The NSDL Scout Report for Math, Engineering, & Technology -- Volume 3, Number 25

December 3, 2004

A Publication of the Internet Scout Project
Computer Sciences Department, University of Wisconsin-Madison

A Note to our Readers




Topic In Depth

A Note to our Readers

Coffee Break Time? Head for the Scout Blog

In the course of our travels across the vast and wondrous expanses of the World Wide Web, Scout staffers too often come across sites of special, and sometimes stunningly special, interest that don't quite fit in the weekly reports but which are clearly noteworthy by any other standard. We've created the Scout Blog to showcase highlights among these "best of the rest." We welcome you to check out our growing collection at And, if you have a favorite "unknown" site to nominate for Scout blogdom, let me know. [CL]

Warm regards,

Chris Long
Managing Editor


The International Erwin Schrdinger Institute for Mathematical Physics [pdf]

The International Erwin Schrdinger Institute for Mathematical Physics (ESI) was founded in 1993 "with the aim of providing a meeting place for leading experts in Mathematical Physics and Mathematics in the international scientific community, nurturing the development and exchange of ideas not only in the international arena, but also in Austria through its affiliations with Austrian universities." Visiting scientists have contributed over 1,500 preprints, which are posted online by report number. The Evaluation section provides available data on the publication of the preprint articles in mathematical journals, showing that "in less than 10 years of the existence of the ESI, 144 ESI preprints have been published in top 10% journals." [VF]

European Commission: AGRIFISH Unit [pdf]

This website describes the Monitoring of Agriculture with Remote Sensing (MARS) project and also fisheries research from a unit of the European Commission Joint Research Center. The group's work draws on techniques such as Statistics, Image processing and interpretation, GIS management and Web-based information technology, Geomatics and GPS, and Agrometeorological models for "global agricultural monitoring and food security assessment." The techniques are used to gather and display an impressive amount of data on vegetation and meteorological information that has been used by European Members States and to support EU aid and assistance policies. Some examples of the group's work and guidelines for best practices in agriculture are posted online. Bulletins and forecasts can be viewed by country. [VF]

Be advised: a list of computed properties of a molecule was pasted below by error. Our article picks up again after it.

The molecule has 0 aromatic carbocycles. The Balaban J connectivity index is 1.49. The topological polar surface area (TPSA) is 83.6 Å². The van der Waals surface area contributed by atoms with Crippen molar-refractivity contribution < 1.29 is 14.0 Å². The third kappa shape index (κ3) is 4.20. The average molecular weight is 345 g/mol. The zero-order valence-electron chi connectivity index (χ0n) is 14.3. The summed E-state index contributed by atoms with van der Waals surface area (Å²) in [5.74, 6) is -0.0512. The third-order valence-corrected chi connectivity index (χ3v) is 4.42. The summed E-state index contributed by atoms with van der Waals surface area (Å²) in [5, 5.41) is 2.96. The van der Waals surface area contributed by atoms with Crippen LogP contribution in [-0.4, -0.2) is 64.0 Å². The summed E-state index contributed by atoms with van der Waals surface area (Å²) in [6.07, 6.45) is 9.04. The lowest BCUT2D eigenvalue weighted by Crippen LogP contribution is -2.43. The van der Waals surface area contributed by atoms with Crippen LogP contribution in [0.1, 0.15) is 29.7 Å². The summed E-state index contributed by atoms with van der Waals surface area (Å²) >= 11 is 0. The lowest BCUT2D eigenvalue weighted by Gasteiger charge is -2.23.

UC Berkeley Lab Notes [Windows Media Player]

The University of California at Berkeley College of Engineering publishes Lab Notes, a newsletter from the Public Affairs Office. The mission is "to illuminate groundbreaking research underway today at the College of Engineering that will dramatically change our lives tomorrow." Lab Notes is available online free of charge. Articles in the November 2004 issue highlight robot technology, satellite communications, and a radio observatory project. Each short article includes images or videos and links to related articles and researchers' websites. Previous issues are saved in an online archive. [VF]

Princeton University: Ceramic Materials Laboratory [pdf]

Princeton University's Ceramic Materials Laboratory conducts research on ceramic processing science and technology. It conducts basic and applied research to improve material systems with an emphasis on functionality and improved material performance. The introduction page describes the lab's work in terms of "bioinspired processing," a new paradigm in materials processing. Research projects address the areas of Biomimetics and Bioinspired Materials, Multifunctional Materials, as well as Nanoscale Science and Technology. Projects within each of these areas are described on the website. Many of the lab's publications, such as journal articles, conference proceedings, books, and patent information, are also posted online. [VF]

Vehicle Safety Research Centre [pdf]

The Vehicle Safety Research Centre is "the largest crash investigation research group in the world," and conducts research on the causes of accidents and injuries in real world crashes. The Centre is part of the Ergonomics and Safety Research Institute within Britain's Loughborough University and "brings together a broad range of expertise in the area of safety engineering and human factors." Abstracts and full reports of the group's research are listed chronologically in the Publications section of the website. Current projects, such as an assessment of cars for small drivers, and investigations of van and minibus accidents, are also described. [VF]

Center for Research in Scientific Computation [postscript]

The Center for Research in Scientific Computation (CRSC), based at North Carolina State University, aims to "foster research in scientific computing and provide a focal point for research in computational science, engineering and applied mathematics." The Center has developed a teaching experimental laboratory "where students are exposed to experimental design and data collection through demos and actual hands-on experience." The Center's multidisciplinary research addresses topics in scientific computation such as Numerical Optimization and Control, Numerical Solution of Ordinary and Partial Differential Equations, Mathematical Modeling and Analysis; Numerical Linear Algebra, and Parallel Computing. This website describes the Center's projects and offers links to the project websites. An online database makes available CRSC technical reports from 1992 to the present. [VF]